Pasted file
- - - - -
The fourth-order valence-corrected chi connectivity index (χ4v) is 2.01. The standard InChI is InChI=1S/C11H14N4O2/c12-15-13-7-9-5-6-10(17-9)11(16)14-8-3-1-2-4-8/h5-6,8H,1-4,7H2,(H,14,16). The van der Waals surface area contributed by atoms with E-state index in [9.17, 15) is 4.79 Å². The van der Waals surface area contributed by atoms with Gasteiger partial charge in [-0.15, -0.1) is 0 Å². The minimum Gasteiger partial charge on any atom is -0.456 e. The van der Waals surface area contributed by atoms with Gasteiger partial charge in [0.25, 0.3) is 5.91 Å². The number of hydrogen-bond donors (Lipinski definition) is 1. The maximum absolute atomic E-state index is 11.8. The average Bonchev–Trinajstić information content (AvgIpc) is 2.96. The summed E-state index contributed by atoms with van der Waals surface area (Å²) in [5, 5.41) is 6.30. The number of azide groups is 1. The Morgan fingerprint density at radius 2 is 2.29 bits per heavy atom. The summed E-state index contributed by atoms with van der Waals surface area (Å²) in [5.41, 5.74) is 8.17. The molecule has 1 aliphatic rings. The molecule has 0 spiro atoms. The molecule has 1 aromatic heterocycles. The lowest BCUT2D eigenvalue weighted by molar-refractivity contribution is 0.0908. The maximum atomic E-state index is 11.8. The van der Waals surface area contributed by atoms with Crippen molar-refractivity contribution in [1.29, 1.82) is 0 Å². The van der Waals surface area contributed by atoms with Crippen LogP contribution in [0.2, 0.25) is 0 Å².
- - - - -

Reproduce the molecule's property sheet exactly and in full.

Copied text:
The fourth-order valence-corrected chi connectivity index (χ4v) is 2.01. The standard InChI is InChI=1S/C11H14N4O2/c12-15-13-7-9-5-6-10(17-9)11(16)14-8-3-1-2-4-8/h5-6,8H,1-4,7H2,(H,14,16). The van der Waals surface area contributed by atoms with E-state index in [9.17, 15) is 4.79 Å². The van der Waals surface area contributed by atoms with Gasteiger partial charge in [-0.15, -0.1) is 0 Å². The minimum Gasteiger partial charge on any atom is -0.456 e. The van der Waals surface area contributed by atoms with Gasteiger partial charge in [0.25, 0.3) is 5.91 Å². The number of hydrogen-bond donors (Lipinski definition) is 1. The maximum absolute atomic E-state index is 11.8. The average Bonchev–Trinajstić information content (AvgIpc) is 2.96. The summed E-state index contributed by atoms with van der Waals surface area (Å²) in [5, 5.41) is 6.30. The number of azide groups is 1. The Morgan fingerprint density at radius 2 is 2.29 bits per heavy atom. The summed E-state index contributed by atoms with van der Waals surface area (Å²) in [5.41, 5.74) is 8.17. The molecule has 1 aliphatic rings. The molecule has 0 spiro atoms. The molecule has 1 aromatic heterocycles. The lowest BCUT2D eigenvalue weighted by molar-refractivity contribution is 0.0908. The maximum atomic E-state index is 11.8. The van der Waals surface area contributed by atoms with Crippen molar-refractivity contribution in [1.29, 1.82) is 0 Å². The van der Waals surface area contributed by atoms with Crippen LogP contribution in [0.2, 0.25) is 0 Å².